Genotyping
(GBS)
DNA extraction
(Promega genomic DNA
extraction kit)
SNPs calling
(SAMtools)
SNPs Quality
control
(PLINK)
Genotype
imputation
CF > 95%
HWE (P<10-6)
MAF > 0.03
He > 0.4
Genotype
LD KNNi
65,945 SNPs
49
Genotype
(SNPs)
Phenotype
(Traits)
Indigenous
Chicken
Genotyping
Disease
resistance
Reads alignment
SNPs identification
GWAS
Body weight
Phenotyping
where:
 y: vector of quantitative traits
 𝛃 : vectors containing fixed effects (sex, gene pool, SNP) and covariates
 u: vector of random additive genetic effects of animal
 X and Z: design matrices
 e: vector of random residuals
MLM (Tassel v5.2.6)
y= 𝐗𝛃 + 𝐙𝐮 + 𝐞
DATA ANALYSIS
 FWER was controlled by using:
 A Bonferroni genome-wide significance threshold of 5%
 A suggestive genome-wide threshold of 10%
 Manhattan plots:
 A comprehensive view of P-values (-log10 p-values) for all SNP
markers of each trait  qqman package of R software
50
 ANNOTATION
 Significant SNPs: BioMart data mining tool  ww.ensembl.org/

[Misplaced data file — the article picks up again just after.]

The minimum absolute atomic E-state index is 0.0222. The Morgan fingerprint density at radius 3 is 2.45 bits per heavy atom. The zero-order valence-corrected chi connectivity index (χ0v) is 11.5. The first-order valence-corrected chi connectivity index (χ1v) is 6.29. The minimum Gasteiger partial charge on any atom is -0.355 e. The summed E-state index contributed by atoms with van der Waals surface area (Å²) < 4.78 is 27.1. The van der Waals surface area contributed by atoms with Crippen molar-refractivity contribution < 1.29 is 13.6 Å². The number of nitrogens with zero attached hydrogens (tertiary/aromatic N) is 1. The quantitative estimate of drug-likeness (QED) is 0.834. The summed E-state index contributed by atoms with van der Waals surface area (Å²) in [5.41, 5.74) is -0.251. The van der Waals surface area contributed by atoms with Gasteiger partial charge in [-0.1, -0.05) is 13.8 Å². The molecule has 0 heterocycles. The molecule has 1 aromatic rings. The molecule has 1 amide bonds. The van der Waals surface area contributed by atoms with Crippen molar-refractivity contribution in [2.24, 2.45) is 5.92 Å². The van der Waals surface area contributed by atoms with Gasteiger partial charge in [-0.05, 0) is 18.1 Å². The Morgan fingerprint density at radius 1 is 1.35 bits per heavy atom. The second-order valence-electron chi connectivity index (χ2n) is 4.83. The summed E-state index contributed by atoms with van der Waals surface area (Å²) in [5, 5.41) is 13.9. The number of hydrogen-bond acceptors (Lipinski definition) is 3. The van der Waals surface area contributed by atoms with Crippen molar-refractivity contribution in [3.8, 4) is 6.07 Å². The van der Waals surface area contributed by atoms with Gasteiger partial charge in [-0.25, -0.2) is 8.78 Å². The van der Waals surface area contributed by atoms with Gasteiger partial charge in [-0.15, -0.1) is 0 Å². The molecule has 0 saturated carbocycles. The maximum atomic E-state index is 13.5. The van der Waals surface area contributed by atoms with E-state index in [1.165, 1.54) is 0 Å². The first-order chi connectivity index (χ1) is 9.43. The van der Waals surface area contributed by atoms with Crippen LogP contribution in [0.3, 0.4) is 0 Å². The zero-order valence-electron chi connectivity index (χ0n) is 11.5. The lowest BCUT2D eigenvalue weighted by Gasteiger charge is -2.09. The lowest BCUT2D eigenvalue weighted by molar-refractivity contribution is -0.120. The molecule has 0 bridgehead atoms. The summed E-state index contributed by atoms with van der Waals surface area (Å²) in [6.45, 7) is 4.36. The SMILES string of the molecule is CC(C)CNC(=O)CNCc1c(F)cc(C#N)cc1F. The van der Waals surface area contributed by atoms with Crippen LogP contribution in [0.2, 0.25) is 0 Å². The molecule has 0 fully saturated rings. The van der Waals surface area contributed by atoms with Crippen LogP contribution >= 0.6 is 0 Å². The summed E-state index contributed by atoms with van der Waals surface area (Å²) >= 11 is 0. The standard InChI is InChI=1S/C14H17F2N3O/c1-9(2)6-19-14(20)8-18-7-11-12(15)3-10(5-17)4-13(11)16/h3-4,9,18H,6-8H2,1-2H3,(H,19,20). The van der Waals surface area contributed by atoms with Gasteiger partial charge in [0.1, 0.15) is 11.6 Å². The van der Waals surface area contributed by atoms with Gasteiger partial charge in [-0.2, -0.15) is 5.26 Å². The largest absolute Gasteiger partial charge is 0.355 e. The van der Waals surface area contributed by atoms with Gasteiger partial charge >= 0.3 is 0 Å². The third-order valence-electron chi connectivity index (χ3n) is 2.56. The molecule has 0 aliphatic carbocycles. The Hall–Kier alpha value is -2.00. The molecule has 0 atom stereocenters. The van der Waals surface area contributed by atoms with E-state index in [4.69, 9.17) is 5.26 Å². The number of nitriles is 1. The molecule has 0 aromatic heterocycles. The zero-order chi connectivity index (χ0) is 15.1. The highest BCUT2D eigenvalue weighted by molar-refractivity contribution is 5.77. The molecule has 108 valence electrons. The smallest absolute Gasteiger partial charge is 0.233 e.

biomart/ mart-view
 Genes ϵ [Significant SNPs ± 100kb]: Variant effect predictor tool
(www.ensembl.org/tools/VEP)
 List of gene in the vicinity of all significant SNPs
51
Significant Genomic regions associated with BW in IC
52
rs740980181
rs13792572
rs314702374
Rs14123335
Manhattan plot displaying significant and suggestive SNPs associated with IC body
weight (the red line designates a Bonferroni-adjusted genome-wide threshold [-log10 (p-value)
≥ 6.1] and the blue line indicates a suggestive genome-wide threshold [-log10 (p-value) ≥ 4.8)
Results & Discussion
(PBX1)
(GPATCH1)
(MPHOSPH6)
(MRM1)
Significant Genomic regions associated with ND resistance
53
rs314787954
rs13623466
rs13910430
rs737507850
Manhattan plot displaying significant and suggestive SNPs associated with IC body